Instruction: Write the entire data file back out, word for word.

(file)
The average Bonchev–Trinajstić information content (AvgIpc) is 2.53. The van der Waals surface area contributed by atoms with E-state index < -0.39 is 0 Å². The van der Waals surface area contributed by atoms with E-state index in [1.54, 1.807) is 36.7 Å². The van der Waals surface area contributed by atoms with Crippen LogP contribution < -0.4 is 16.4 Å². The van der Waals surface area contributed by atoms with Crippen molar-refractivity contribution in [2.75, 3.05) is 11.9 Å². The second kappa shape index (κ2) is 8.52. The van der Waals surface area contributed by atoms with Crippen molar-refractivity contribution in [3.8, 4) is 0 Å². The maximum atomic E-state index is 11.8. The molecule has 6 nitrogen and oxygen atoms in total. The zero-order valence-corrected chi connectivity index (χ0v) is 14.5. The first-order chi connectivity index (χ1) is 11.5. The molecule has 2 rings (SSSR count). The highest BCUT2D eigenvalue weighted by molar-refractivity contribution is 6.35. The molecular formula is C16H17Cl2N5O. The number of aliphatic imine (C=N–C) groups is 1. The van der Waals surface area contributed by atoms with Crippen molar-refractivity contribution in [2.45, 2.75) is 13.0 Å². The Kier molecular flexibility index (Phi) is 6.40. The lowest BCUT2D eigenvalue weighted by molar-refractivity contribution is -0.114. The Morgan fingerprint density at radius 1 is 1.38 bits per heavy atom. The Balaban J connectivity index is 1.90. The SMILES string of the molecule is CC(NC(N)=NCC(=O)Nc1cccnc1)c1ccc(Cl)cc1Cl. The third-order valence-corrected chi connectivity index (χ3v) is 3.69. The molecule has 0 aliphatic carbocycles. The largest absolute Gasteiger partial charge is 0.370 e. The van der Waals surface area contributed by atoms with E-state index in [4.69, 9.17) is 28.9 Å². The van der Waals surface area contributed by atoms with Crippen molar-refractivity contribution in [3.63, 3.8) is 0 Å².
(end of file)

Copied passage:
The average Bonchev–Trinajstić information content (AvgIpc) is 2.53. The van der Waals surface area contributed by atoms with E-state index < -0.39 is 0 Å². The van der Waals surface area contributed by atoms with E-state index in [1.54, 1.807) is 36.7 Å². The van der Waals surface area contributed by atoms with Crippen LogP contribution < -0.4 is 16.4 Å². The van der Waals surface area contributed by atoms with Crippen molar-refractivity contribution in [2.75, 3.05) is 11.9 Å². The second kappa shape index (κ2) is 8.52. The van der Waals surface area contributed by atoms with Crippen molar-refractivity contribution in [3.8, 4) is 0 Å². The maximum atomic E-state index is 11.8. The molecule has 6 nitrogen and oxygen atoms in total. The zero-order valence-corrected chi connectivity index (χ0v) is 14.5. The first-order chi connectivity index (χ1) is 11.5. The molecule has 2 rings (SSSR count). The highest BCUT2D eigenvalue weighted by molar-refractivity contribution is 6.35. The molecular formula is C16H17Cl2N5O. The number of aliphatic imine (C=N–C) groups is 1. The van der Waals surface area contributed by atoms with Crippen molar-refractivity contribution in [2.45, 2.75) is 13.0 Å². The Kier molecular flexibility index (Phi) is 6.40. The lowest BCUT2D eigenvalue weighted by molar-refractivity contribution is -0.114. The Morgan fingerprint density at radius 1 is 1.38 bits per heavy atom. The Balaban J connectivity index is 1.90. The SMILES string of the molecule is CC(NC(N)=NCC(=O)Nc1cccnc1)c1ccc(Cl)cc1Cl. The third-order valence-corrected chi connectivity index (χ3v) is 3.69. The molecule has 0 aliphatic carbocycles. The largest absolute Gasteiger partial charge is 0.370 e. The van der Waals surface area contributed by atoms with E-state index in [4.69, 9.17) is 28.9 Å². The van der Waals surface area contributed by atoms with Crippen molar-refractivity contribution in [3.63, 3.8) is 0 Å².